and, having given no thought at all to my soul,  I glanced furtively at my fellows.

Suddenly we seem a soiled, uncouth lot.

The patient had been awakened early and told that she was to be examined by a foreign doctor,

and had been asked to produce a fresh specimen of urine, so when we enter her room, the woman shows no surprise.

  She has long ago taken on that mixture of compliance and resignation that is the facies of chronic illness.

  This was to be yet another in the endless series of tests and examinations.

Yeshi Dhonden steps to the bedside while the rest of us stand apart, watching.

For a long time he gazes at the woman, favoring no part of her body with his eyes,

but seeming to fix his glance at a place just above her supine form. I, too, study her.

 No physical sign or obvious symptom gives a clue to the nature of her disease.

At last he takes her hand, raising it in both of his own.

Now he bends over the bed in kind of a crouching stance, his head drawn down into the collar of his robe.

His eyes are closed as he feels for her pulse.

In a moment he has found the spot, and for the next half hour he remains thus,

 suspended above the patient like some exotic bird with folded wings,

holding the pulse of the woman beneath his fingers, cradling her hand in his.

 All the power of the man seems to have been drawn down into this one purpose.

 It is palpitation of the pulse raised to the state of ritual.

I cannot see their hands joined in a correspondence that is exclusive, intimate,

 his fingertips receiving the voice of her sick body through the rhythm and throb she offers at her wrist.

 All at once I am envious- not of him but of her. I want to be held like that, touched so, received.

And I know that I who have palpated a hundred thousand pulses, have not felt a single one.

At last Yeshi Dhonden straightens, gently places the woman's hand upon the bed, and steps back.

The interpreter produces a small wooden bowl and two sticks.

Yeshi Dhonden pours a portion of the urine specimen into the bowl and proceeds to whip the liquid with two sticks.

This he does for several minutes until a foam is raised. Then, bowing above the bowl, he inhales the odor three times.

He sets down the bowl and turns to leave. All this while he has not uttered a word.

As he nears the door, the woman raises her head and calls out to him. "Thank you doctor," she says,

and touches with her other hand the place he had held on her wrist.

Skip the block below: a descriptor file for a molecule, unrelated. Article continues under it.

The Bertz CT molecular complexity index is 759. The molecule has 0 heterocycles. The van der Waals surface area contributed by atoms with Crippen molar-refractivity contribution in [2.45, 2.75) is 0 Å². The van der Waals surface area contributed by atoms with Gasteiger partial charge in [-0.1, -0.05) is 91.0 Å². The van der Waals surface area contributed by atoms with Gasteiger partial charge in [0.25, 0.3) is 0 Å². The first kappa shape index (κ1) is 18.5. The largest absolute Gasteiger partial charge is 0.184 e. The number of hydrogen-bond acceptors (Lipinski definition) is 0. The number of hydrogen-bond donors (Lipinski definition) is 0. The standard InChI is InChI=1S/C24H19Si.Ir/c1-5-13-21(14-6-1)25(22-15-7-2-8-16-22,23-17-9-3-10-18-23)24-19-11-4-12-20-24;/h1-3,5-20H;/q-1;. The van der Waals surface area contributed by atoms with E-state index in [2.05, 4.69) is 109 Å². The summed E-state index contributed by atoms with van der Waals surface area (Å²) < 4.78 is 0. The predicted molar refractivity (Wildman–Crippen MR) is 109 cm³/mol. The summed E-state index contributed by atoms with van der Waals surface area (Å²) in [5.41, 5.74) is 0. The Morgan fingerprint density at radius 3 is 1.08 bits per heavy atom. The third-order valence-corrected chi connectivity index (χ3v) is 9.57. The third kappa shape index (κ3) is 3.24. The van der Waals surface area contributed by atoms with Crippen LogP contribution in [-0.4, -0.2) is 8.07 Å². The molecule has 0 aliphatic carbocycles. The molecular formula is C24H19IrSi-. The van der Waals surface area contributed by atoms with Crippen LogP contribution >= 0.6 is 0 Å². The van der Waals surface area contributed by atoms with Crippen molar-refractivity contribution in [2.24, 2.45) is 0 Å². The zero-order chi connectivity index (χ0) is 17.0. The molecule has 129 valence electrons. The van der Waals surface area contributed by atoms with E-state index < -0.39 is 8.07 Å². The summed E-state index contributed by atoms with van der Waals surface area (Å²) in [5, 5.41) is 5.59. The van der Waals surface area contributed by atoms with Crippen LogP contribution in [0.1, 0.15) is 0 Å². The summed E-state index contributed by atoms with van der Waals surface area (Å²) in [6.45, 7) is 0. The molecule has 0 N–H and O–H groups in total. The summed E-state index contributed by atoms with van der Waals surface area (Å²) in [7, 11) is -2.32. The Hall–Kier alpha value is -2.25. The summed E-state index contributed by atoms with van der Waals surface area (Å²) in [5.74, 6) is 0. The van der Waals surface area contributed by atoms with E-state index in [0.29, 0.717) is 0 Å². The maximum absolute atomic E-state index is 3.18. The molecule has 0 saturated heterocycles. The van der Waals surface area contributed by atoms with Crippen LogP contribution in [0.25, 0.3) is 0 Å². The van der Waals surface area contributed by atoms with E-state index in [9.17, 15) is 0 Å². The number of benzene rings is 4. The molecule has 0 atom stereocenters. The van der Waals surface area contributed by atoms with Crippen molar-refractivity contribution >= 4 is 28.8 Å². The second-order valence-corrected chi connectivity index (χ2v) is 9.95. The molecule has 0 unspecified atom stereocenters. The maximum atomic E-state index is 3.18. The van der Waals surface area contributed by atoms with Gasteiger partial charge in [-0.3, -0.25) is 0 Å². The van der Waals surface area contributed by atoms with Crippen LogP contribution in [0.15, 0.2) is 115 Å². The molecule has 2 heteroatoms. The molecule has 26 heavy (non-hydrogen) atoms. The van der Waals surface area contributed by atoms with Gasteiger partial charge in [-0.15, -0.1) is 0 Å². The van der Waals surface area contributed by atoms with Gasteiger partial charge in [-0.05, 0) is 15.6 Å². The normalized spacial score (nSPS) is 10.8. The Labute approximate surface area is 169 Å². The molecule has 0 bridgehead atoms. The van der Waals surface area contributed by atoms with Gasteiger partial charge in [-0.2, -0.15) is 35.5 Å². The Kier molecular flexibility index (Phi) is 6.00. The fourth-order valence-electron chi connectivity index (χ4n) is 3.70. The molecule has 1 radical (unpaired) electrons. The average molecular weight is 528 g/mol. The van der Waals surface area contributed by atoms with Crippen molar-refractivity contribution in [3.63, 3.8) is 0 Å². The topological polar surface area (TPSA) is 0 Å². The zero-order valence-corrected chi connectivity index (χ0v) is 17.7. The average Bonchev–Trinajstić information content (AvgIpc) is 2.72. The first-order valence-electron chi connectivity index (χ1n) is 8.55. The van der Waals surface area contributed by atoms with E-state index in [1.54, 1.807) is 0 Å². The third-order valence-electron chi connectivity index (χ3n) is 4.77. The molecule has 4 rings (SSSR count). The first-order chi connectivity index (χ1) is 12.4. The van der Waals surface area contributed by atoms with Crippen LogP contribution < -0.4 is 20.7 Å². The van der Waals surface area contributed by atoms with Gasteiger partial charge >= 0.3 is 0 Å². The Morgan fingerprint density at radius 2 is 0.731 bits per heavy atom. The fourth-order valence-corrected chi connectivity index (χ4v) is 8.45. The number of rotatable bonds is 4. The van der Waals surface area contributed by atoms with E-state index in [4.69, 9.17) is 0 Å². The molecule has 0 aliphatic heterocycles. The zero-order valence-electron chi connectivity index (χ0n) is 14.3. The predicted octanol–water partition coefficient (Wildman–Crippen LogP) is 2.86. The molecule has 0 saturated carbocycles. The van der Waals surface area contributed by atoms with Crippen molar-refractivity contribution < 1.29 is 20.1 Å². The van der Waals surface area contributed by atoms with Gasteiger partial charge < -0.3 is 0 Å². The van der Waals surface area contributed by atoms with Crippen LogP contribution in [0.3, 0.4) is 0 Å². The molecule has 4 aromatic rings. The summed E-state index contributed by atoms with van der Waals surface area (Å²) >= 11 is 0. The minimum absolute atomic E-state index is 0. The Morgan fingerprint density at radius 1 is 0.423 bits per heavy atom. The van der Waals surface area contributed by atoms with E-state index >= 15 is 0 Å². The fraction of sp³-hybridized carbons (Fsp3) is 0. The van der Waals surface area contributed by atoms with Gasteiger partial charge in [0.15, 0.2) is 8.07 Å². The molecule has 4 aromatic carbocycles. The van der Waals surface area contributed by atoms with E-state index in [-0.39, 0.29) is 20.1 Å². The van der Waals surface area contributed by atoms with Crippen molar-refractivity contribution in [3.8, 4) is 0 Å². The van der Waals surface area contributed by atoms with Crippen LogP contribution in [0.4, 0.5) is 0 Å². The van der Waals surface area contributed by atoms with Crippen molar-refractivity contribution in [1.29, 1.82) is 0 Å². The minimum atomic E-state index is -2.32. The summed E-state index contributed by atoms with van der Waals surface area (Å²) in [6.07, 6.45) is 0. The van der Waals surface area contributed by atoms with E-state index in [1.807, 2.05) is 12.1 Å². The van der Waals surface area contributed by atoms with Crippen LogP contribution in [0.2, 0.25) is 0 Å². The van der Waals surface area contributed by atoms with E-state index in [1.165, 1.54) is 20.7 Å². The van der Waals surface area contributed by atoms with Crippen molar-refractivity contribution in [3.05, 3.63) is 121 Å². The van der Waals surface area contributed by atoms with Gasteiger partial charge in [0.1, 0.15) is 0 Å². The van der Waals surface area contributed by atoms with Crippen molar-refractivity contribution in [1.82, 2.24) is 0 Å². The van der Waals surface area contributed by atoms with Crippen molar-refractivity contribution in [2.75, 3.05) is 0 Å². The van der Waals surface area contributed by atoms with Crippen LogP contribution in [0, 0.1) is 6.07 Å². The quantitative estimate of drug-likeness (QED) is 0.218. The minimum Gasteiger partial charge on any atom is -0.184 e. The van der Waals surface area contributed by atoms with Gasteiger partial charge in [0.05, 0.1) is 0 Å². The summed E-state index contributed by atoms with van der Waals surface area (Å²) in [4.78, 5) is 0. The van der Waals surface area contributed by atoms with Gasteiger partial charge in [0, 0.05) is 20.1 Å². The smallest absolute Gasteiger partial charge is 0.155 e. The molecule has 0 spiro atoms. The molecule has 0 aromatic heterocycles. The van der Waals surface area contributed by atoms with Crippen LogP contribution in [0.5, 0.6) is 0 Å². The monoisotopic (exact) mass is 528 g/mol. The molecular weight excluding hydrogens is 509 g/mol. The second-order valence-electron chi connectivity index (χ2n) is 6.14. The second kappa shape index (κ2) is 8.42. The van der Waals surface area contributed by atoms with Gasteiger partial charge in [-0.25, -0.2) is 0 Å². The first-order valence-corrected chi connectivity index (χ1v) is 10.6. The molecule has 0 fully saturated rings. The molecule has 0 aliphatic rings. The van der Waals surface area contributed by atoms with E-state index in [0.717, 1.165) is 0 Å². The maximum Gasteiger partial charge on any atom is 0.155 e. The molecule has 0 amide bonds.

Yeshi Dhonden turns back for a moment to gaze at her, then steps into the corridor. Rounds are at an end.

We are seated once more in the conference room. Yeshi Dhonden speaks now for the first time.

He speaks of winds coursing through the body of the woman, currents that break against barriers, eddying.

These vortices are in her blood, he says. The last spendings of an imperfect heart.

Between the chambers of her heart, long long before she was born,

a wind had come and blown open a deep gate that must never be opened.

Through it charge the full waters of her river, as the mountain stream cascades in the springtime,

battering, knocking loose the land, and flooding her breath. Thus he speaks and is silent. 

“May we know the diagnosis?” a professor asks.

The host of these rounds, the only man who knows, answers.

"Congenital heart disease,” he says,

 “Interventricular septal defect, with resultant heart failure."


A gateway in the heart, I think, that must not be opened.  Through it charge the full waters that flood her breath. 

 So! Here is the doctor listening to the sounds of the body to which the rest of us are deaf. 

 He is more than doctor.  He is priest.

Now and then it happens, as I make my own rounds, that I hear the sounds of his voice,

like an ancient Buddhist prayer, its meaning long forgotten, only the music remaining.

Then it possesses me and I feel myself touched by something divine.


Originally an excerpt from Mortal Lessons

a book by surgeon, Dr. Richard Selzer


Yeshi Dhonden





Special Thanks goes out to these people who made a huge difference in

the Dollmaker's Healing:

Laurie Eyting, John Rodriguez, Catherine Lewis, Carol Schumacher and Lynn Eason

who all helped with acquiring food, driving, errands, and providing

both physical and spiritual nourishment during this drastic time.

She thanks you all from the bottom of her heart.


to all her Facebook Friends who offered encouragement, sent love, memes, flowers and

Well-Wishes online for a Speedy Healing!